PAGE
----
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Comment Physics Has Had to Deal With the Same Issue (Score 1) 445

When I was in physics, we had the same problem. In a freshman class of 20 or so students, there would be 2 or 3 women. By graduation there would only be 5-10 men left and no women.

I asked one of the women that started the year after I did why she switched to math. She said that we guys all got together to work problem sets in the dorms while she had to do hers alone (the college offered limited opportunities for men and women to visit each-other's dorms at the time). This surprised me as I always did my sets alone.

This was back in the 80s.

Just last week I had a chance to visit the same college and sit in a senior-level quantum lecture offered by my favorite professor. I was pleased to see that there were three women to six men. Still not parity, but much improved!

Comment Everyone Here is Missing the Real Problem (Score 1) 670

The real problem is this country's insane War on Drugs. The logic for it is truly perverse:

1. People who use drugs are often willing to commit crimes to feed their habit such as theft and robbery.
2. Therefore, we'll clamp down people selling drugs.
3. But people who exhibit behavior X tend to be drug dealers so we'll clamp down on behavior X.
4. But people who exhibit behavior Y tend to exhibit behavior X so we'll clamp down on behavior Y.
5. None of this is working, so we'll use SWAT teams and Dogs and Really Harsh Sentencing for people who exhibit behavior Y.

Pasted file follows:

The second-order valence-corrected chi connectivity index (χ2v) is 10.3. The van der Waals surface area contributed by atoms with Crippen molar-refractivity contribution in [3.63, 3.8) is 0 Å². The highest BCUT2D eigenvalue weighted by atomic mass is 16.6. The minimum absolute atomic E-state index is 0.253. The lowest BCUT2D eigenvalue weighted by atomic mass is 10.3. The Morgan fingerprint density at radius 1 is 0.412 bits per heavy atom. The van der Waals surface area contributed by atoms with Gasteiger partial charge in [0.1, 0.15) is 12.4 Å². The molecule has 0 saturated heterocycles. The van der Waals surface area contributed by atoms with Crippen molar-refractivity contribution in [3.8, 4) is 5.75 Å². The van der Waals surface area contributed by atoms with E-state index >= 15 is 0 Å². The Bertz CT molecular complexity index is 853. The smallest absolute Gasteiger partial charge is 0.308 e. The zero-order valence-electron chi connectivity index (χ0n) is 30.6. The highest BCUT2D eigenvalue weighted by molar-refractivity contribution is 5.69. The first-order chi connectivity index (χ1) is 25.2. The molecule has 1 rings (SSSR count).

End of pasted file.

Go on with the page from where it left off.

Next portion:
Meanwhile, when someone steals from me or robs me the cops tell me, "There really isn't much we can do about it so I hope you have insurance. We are much to busy catching drug dealers to worry about minor crimes like this."

Comment Re:poor question.. but... (Score 1) 663

The equation was to clarify things. Nobody expects from a 1st grader to fully grasp the concept and to be able to set up a an algebraic equation.

Yes. Your equation does clarify things. That's my point. Problem 1 doesn't provide the equation, it provides a bunch of unrelated images from which the student must infer the equation.

Comment Re:So what should the family do? (Score 1) 263

The escape velocity of a neutron star is about 1/3 the speed of light --- and getting mass to 1/3 the speed of light is absolutely impossible.

Actually, you can get mass to within a whisker of the speed of light right on your desk:

Comment Re:So what should the family do? (Score 1) 263

The paper isn't really about how an astronaut would die. It is about the nature of the interface between the inside and the outside of the black hole.

This is interesting because it has applications to cosmology in general. In fact, many (perhaps even most) of our cosmological models have their origins in the study of the theory of black holes and, particularly, the study of event horizons. This makes them fundamentally more interesting to study than neutron stars and the like to many cosmologists.

Comment Re:Spaghetti (Score 3, Interesting) 263

A black hole would eventually stretch a person into spagetti, but not necessarily near the event horizon. For a small black hole the effect might be well outside the event horizon while for a supermassive black hole the effect would be well inside of it.

This is because the event horizon of a super-massive black hole is so large that while the gravitational pull there is enormous, the variation in the graviational forces in a human-sized volume is quite small. It's the variation in the forces that stretches you.

Likewise, while the total gravitation pull well outside the event horizon of a small black hole is much less than the total gravitational pull near the event horizon of a super-massive one, the variation is much higher.

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